Back to Ab­stract

An ex­hi­bi­tion at Heli­cline Fine Art ex­plores one facet of James Daugh­erty’s di­verse ca­reer

American Fine Art Magazine - - Gallery Preview: New York, Ny -

James Daugh­erty (1889-1974) stud­ied at the Penn­syl­va­nia Acad­emy of the Fine Arts with William Mer­ritt Chase, ab­sorbed the ideas of Euro­pean modernism at

the 1913 Ar­mory Show, had a stu­dio next to Arthur B. Frost Jr. who had formed the syn­chromist move­ment with Mor­gan Rus­sell and Stanton Mac­don­ald-wright, painted mu­rals for the WPA and was an award-winning chil­dren’s book writer and il­lus­tra­tor. Heli­cline Fine Art in Newyork City fo­cused on one of the as­pects of Daugh­erty’s var­ied ca­reer in the ex­hi­bi­tion James Daugh­erty: ab­stract Color Paint­ings & Pas­tels from the 1950s & 1960s.

The gallery notes, “in 1953, Daugh­erty once again be­gan to cre­ate ab­stract paint­ings.the first of th­ese works, small images with rel­a­tively sta­ble com­po­si­tions and sub­dued pal­ettes, sug­gest the in­flu­ence of the work of Piet Mon­drian. By the end to the decade, Daugh­erty had ex­panded to larger for­mats and had bro­ken from the grid to cre­ate in­creas­ingly com­plex de­signs. In the years that fol­lowed, he al­ter­nated modes, of­ten join­ing his old rec­ti­lin­ear for­mat of ver­ti­cal and hor­i­zon­tal with cir­cles and fre­quently using a lighter, more refined painterly touch and lay­ered, al­most transparen­t color planes that re­call the color veils of

Mark Rothko’s art.

“By the mid-1960s Daugh­erty’s work reached a peak of size, com­plex­ity and color in­ten­sity.the ex­plo­sive en­er­gies of th­ese paint­ings put into phys­i­cal form what Daugh­erty called the ‘out rush­ing forces of the cos­mos’ in an ‘ever ex­pand­ing in­fini­tude.’ Fus­ing the old and the con­tem­po­rary, Daugh­erty re­ferred both to early modernism and to the ab­stract il­lu­sion­ism de­vel­oped by younger artists in the 1960s such as Frank Stella, al Held and Ron Davis.”

At around the time of the Ar­mory Show, Daugh­erty dis­cov­ered C. Lewis Hind’s book The Post Im­pres­sion­ists, pub­lished in 1911. He then “went mod­ern with a vengeance,” he said. He later adopted a more fig­u­ra­tive style and went into il­lus­tra­tion. He would do a dozen or so pre­lim­i­nary draw­ings be­fore set­ting out on the fi­nal paint­ing but re­al­ized: “the first half dozen lines have ev­ery­thing in it. It has the essence.”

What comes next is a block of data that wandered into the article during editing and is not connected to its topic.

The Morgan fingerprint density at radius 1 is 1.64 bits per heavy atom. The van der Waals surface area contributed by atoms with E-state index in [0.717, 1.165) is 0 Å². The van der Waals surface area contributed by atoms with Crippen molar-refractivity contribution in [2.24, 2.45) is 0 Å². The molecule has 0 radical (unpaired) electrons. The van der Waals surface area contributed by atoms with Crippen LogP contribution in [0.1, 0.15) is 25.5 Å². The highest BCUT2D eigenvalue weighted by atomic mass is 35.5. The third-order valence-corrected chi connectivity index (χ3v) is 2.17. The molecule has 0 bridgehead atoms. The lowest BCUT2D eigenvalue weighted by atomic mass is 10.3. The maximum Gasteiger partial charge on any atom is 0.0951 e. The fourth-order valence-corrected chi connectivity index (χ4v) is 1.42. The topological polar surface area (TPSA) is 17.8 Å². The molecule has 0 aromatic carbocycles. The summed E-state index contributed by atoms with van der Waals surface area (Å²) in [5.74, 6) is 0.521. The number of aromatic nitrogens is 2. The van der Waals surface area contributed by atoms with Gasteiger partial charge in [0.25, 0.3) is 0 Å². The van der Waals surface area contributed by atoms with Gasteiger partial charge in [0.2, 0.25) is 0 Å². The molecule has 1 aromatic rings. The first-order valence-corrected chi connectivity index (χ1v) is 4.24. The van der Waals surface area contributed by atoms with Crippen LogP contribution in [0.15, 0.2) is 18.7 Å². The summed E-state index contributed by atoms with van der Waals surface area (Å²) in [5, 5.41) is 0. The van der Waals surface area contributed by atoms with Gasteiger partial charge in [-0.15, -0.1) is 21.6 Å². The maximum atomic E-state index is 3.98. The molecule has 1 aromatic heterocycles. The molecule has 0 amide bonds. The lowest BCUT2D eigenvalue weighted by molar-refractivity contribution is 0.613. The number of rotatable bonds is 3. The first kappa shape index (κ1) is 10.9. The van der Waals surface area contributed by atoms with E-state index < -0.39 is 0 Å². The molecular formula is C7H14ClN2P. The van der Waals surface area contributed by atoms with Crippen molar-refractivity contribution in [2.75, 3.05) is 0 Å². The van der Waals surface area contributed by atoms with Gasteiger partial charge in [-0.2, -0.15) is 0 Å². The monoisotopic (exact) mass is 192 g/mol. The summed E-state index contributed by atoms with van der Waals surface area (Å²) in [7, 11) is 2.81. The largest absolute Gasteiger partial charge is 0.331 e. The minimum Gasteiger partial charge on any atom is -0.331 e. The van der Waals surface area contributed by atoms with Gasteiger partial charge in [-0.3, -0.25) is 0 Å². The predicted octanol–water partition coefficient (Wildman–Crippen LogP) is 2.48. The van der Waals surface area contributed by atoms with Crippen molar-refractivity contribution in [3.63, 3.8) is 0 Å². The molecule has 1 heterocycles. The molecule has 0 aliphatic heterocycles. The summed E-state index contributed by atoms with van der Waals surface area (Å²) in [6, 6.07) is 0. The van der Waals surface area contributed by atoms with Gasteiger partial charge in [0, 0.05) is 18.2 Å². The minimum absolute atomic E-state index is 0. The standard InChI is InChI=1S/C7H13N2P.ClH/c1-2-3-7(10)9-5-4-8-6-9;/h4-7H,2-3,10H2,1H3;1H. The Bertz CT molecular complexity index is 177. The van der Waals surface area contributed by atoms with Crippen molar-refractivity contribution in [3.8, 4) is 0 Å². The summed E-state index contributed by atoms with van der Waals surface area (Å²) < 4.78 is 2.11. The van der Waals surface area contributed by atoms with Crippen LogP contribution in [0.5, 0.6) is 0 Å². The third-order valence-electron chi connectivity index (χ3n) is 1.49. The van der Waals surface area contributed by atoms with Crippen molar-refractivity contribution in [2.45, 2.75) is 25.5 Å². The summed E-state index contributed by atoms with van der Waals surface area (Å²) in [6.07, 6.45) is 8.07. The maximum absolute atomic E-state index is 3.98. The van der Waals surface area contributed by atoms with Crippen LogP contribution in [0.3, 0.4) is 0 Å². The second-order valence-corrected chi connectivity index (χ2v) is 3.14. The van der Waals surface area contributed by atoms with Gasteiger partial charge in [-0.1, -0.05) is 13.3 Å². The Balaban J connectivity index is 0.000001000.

His mo­ti­va­tion for re­turn­ing to ab­strac­tion in 1953 isn’t known, but he con­tin­ued to paint, to ex­per­i­ment and to find ways through his paint­ing to “re­store mean­ing to life and an­nounce its beauty and ca­pac­ity.” He ref­er­enced his early work as well as the prin­ci­ples of syn­chromism and pushed it fur­ther.the syn­chromists cre­ated form and space with color. Mon­drian wrote, “ev­ery­thing is ex­pressed through re­la­tion­ship. Colour can ex­ist only through other colours, di­men­sion through other di­men­sions, po­si­tion through other po­si­tions that op­pose them. that is why I re­gard re­la­tion­ship as the prin­ci­pal thing. ”as the gallery notes, Mon­drian’s in­flu­ence is ev­i­dent in Daugh­erty’s Ab­strac­tion, which isn’t dated. In The Joy of Red, he cel­e­brates color it­self. In the 1940s, Daugh­erty said mod­ern art in gen­eral, is “lib­er­at­ing and ex­pan­sive, rous­ing and free­ing hu­man con­scious­ness from ma­te­ri­al­ism to infinite pos­si­bil­i­ties of liv­ing, cre­at­ing universal har­mony, en­ergy and re­newal.”

Works in the ex­hi­bi­tion are from the artist’s es­tate.

James Daugh­erty (1887-1974), Ab­strac­tion. Oil on panel, 11¾ x 13¾ in., es­tate stamp verso. Op­po­site page: James Daugh­erty (1887-1974), The Joy of Red. Oil on panel, 30 x 18 in., es­tate stamp verso.

James Daugh­erty (1887-1974), White Whale. Oil on panel, 24 x 20 in. Signed on verso by Charles Daugh­erty, the artist’s son; es­tate stamp verso. All photos by Noah Mor­gen­stein.

James Daugh­erty (1887-1974), Un­ti­tled, 1967. Pas­tel on pa­per, 15 x 21½ in., signed lower left.

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